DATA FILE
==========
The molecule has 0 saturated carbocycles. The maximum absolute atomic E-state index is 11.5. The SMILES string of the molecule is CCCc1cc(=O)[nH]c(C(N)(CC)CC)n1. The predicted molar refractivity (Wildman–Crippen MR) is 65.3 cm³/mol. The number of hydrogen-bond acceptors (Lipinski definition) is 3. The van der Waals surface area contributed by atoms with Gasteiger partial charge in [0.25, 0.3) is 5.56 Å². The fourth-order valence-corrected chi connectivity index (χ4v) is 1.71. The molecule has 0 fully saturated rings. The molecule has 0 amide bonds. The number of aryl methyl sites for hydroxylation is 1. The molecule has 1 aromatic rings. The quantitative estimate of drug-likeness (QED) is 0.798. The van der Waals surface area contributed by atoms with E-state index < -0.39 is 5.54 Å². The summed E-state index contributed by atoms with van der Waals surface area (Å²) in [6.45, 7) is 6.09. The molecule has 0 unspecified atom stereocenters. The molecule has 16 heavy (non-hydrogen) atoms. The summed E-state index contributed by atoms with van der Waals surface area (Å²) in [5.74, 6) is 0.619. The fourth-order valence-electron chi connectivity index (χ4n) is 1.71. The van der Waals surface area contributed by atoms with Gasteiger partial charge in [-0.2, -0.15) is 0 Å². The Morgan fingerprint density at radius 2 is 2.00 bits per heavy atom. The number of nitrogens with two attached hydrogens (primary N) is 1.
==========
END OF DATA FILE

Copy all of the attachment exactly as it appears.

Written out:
The molecule has 0 saturated carbocycles. The maximum absolute atomic E-state index is 11.5. The SMILES string of the molecule is CCCc1cc(=O)[nH]c(C(N)(CC)CC)n1. The predicted molar refractivity (Wildman–Crippen MR) is 65.3 cm³/mol. The number of hydrogen-bond acceptors (Lipinski definition) is 3. The van der Waals surface area contributed by atoms with Gasteiger partial charge in [0.25, 0.3) is 5.56 Å². The fourth-order valence-corrected chi connectivity index (χ4v) is 1.71. The molecule has 0 fully saturated rings. The molecule has 0 amide bonds. The number of aryl methyl sites for hydroxylation is 1. The molecule has 1 aromatic rings. The quantitative estimate of drug-likeness (QED) is 0.798. The van der Waals surface area contributed by atoms with E-state index < -0.39 is 5.54 Å². The summed E-state index contributed by atoms with van der Waals surface area (Å²) in [6.45, 7) is 6.09. The molecule has 0 unspecified atom stereocenters. The molecule has 16 heavy (non-hydrogen) atoms. The summed E-state index contributed by atoms with van der Waals surface area (Å²) in [5.74, 6) is 0.619. The fourth-order valence-electron chi connectivity index (χ4n) is 1.71. The van der Waals surface area contributed by atoms with Gasteiger partial charge in [-0.2, -0.15) is 0 Å². The Morgan fingerprint density at radius 2 is 2.00 bits per heavy atom. The number of nitrogens with two attached hydrogens (primary N) is 1.